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Nadan_Paul_Lab3

Page history last edited by zahraa@... 5 years, 1 month ago

Part A. Making Sounds 

a. How would you change the code to make the song play twice as fast?

Divide the noteDuration by 2 by changing the line

     int noteDuration = 1000 / noteDurations[thisNote];

to

     int noteDuration = 500 / noteDurations[thisNote];

b. What song is playing? ;-)

The Star Wars opening theme.

✔ 

 

Part B. Writing to the LCD

a. What voltage level do you need to power your display?

5 volts.

✔ 

 

b. What was one mistake you made when wiring up the display? How did you fix it?

One of the potentiometer pins wasn't plugged into the breadboard all the way, so the display wouldn't turn on. I fixed it by moving the potentiometer to a spot with more free space around it so I could attach it correctly.

✔ 

 

c. What line of code do you need to change to make it flash your name instead of "Hello World"?

Change the line

     lcd.print("hello, world!");

to

     lcd.print("hello, Paul!");

✔ 

 

Part C. Fancy Inputs

1a. Post a copy of your new code in your lab writeup.

int sensorPin = A0;

int ledPin = 9;

int sensorValue = 0;

 

void setup() {

}

 

void loop() {

  sensorValue = analogRead(sensorPin)/4;

  analogWrite(ledPin, sensorValue);

}

✔ great

 

2a. What resistance do you see with a Multimeter when the sensor is flat? When it is bent?

When the sensor is flat the resistance is 8kΩ. When it is bent the resistance is 23kΩ.

 

2b. What kind of voltages should we expect for the Arduino analog pin based on the sensor resistance?

Vout = R2/(R1+R2)*Vin

R2 = 27kΩ

Vin = 3.3V

R1 = 8 to 23kΩ

Vout = 27kΩ/((8 to 23kΩ)+27kΩ)*3.3V = 2.5V to 1.8V

✔ 

 

2c. How does the range of the LED's brightness change compared to the potentiometer?

The range with the flex sensor is much smaller than with the potentiometer.

✔ 

 

2d. Include a copy of your Lowly Multimeter code in your lab write-up.

#include <LiquidCrystal.h>

 

LiquidCrystal lcd(12, 11, 5, 4, 3, 2);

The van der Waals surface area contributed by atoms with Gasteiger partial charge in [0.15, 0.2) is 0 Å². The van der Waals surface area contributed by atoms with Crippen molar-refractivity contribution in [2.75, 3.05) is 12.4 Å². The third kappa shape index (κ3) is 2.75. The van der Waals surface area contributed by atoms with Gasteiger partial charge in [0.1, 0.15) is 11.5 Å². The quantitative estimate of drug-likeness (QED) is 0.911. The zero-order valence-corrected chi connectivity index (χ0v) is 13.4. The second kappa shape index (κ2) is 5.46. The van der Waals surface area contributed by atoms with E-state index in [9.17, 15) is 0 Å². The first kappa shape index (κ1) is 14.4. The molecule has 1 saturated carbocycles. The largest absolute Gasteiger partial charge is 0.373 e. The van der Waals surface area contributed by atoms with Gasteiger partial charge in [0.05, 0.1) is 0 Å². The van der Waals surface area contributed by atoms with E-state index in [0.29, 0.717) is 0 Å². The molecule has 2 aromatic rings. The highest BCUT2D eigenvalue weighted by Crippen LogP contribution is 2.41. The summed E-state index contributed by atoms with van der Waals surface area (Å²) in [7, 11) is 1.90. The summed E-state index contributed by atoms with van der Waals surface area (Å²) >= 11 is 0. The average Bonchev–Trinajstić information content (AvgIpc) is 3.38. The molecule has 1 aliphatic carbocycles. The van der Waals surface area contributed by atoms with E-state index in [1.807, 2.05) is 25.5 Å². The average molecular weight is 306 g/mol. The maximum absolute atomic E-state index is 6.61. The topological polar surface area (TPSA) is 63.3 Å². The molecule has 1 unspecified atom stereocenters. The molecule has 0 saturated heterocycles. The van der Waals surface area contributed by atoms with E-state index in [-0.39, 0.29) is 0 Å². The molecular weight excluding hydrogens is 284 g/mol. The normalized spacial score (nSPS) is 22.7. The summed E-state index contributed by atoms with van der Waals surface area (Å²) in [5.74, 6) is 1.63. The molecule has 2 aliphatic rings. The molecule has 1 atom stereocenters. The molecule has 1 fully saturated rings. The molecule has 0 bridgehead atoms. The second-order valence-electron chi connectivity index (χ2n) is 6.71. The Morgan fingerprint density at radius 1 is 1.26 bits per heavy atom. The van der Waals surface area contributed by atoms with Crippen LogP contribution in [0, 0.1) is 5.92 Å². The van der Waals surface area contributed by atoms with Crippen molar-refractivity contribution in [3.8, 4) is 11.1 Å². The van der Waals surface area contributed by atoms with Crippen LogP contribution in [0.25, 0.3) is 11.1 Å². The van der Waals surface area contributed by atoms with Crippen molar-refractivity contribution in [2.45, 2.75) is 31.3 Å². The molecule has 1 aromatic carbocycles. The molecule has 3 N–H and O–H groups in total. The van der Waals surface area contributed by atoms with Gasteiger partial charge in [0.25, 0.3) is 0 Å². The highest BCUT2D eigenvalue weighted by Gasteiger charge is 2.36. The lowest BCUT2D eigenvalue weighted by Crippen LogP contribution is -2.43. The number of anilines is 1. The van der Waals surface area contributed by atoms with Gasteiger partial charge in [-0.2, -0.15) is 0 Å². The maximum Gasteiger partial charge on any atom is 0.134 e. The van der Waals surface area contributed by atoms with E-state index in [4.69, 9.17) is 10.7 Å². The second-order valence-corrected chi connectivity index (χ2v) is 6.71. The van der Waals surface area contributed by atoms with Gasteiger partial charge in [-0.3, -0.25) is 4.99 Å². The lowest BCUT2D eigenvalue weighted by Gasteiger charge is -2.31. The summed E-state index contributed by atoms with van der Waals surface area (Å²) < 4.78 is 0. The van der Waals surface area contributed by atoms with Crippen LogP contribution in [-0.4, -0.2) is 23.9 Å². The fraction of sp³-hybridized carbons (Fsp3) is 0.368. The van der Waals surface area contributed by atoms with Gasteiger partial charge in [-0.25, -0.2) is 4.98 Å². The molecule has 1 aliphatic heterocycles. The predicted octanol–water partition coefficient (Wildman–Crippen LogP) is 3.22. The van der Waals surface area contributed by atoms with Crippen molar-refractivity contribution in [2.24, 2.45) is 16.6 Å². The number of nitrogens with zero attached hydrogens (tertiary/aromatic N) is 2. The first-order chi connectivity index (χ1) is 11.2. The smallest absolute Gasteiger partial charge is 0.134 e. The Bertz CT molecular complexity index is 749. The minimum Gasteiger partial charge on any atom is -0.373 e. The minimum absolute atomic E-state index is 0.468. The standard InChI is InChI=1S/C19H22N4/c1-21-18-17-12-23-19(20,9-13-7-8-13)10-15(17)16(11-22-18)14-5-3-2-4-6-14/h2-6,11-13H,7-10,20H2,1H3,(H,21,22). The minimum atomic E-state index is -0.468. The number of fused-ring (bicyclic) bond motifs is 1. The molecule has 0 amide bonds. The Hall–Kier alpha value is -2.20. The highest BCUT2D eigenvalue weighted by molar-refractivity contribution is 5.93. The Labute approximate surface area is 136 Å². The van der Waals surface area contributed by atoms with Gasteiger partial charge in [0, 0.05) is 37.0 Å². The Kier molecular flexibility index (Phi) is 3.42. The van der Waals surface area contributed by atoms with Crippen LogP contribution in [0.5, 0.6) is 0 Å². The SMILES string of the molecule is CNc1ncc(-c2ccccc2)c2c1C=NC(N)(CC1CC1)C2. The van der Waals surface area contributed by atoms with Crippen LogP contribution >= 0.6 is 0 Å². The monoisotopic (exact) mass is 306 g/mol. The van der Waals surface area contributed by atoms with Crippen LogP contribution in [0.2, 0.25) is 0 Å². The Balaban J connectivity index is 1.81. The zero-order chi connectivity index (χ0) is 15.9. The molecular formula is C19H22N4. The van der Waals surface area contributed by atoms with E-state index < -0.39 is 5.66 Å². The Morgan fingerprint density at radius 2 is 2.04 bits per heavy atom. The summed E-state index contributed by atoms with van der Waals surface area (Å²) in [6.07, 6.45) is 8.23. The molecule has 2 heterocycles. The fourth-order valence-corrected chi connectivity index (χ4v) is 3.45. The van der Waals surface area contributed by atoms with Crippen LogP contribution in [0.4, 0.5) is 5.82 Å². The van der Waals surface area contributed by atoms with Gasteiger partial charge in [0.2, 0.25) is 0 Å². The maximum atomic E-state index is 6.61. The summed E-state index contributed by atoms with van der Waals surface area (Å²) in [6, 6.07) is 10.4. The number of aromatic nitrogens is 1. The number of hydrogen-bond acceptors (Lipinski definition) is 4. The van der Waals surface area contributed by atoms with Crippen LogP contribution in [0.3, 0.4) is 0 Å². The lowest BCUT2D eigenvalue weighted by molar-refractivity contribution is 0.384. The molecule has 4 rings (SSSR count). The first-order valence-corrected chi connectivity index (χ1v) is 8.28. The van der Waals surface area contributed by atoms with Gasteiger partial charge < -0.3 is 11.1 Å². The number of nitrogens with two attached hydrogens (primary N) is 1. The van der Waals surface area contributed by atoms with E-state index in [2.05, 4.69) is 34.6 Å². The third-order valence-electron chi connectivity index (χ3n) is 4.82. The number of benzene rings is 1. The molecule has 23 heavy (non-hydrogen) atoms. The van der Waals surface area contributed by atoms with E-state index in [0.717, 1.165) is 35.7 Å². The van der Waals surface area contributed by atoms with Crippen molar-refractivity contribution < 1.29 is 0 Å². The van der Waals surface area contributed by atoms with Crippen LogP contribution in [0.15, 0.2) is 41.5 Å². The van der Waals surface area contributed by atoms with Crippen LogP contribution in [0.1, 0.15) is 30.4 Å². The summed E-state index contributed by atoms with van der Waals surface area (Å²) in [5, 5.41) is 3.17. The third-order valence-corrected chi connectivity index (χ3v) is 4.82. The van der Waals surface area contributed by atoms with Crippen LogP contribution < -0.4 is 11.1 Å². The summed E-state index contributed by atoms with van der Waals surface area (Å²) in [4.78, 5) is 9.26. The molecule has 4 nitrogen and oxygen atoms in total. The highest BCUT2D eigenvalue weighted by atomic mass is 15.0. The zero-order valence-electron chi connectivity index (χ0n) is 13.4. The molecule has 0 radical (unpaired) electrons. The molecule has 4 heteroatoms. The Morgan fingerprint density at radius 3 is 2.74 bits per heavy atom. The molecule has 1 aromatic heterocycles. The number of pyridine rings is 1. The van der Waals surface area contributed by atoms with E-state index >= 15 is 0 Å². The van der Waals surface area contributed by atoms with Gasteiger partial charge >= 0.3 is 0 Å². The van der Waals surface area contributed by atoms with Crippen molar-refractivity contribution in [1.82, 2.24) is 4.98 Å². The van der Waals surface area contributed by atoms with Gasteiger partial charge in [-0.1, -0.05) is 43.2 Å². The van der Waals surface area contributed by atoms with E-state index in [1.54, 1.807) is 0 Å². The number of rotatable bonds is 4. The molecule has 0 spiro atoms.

int sensorPin = A0;

int ledPin = 9;

int sensorValue = 0;

 

void setup() {

  lcd.begin(16, 2);

}

 

void loop() {

  sensorValue = analogRead(sensorPin);

  // Sensor value ranges from 380 to 530

  analogWrite(ledPin, (sensorValue-380)*255/150);

  lcd.clear();

  lcd.setCursor(0, 1);

  lcd.print(sensorValue);

  delay(100);

}

3a. What resistance values do you see from your force sensor?

The resistance ranged from 0.3Ω when I was pressing pretty hard to about 60kΩ when I pressed as softly as I could. With no pressure at all, the sensor blocks all of the current, so the resistance is essentially infinite.

3b. What kind of relationship does the resistance have as a function of force applied? (e.g., linear?)

The resistance is inversely related to the force.

3c. Include a copy of your FSR thumb wrestling code in your lab write-up.

#include <LiquidCrystal.h>

 

LiquidCrystal lcd(12, 11, 5, 4, 3, 2);

 

int sensorPin1 = A0;

int sensorPin2 = A1;

int sensorValue1 = 0;

int sensorValue2 = 0;

 

void setup() {

  lcd.begin(16, 2);

}

 

void loop() {

  sensorValue1 = analogRead(sensorPin1);

  sensorValue2 = analogRead(sensorPin2);

  lcd.setCursor(0, 1);

  if(sensorValue1>sensorValue2) {

    lcd.print("Player 1 wins!");

  } else if(sensorValue1<sensorValue2) {

    lcd.print("Player 2 wins!");

  } else {

    // The extra spaces are to clear any previous text

    lcd.print("It's a tie!   ");

  }

}

4a. Make a short video showing how your timer works, and what happens when time is up!

 

4b. Post a link to the Lab 3 Timers Hall of Fame.

Comments (1)

zahraa@... said

at 6:04 pm on Aug 11, 2015

well done

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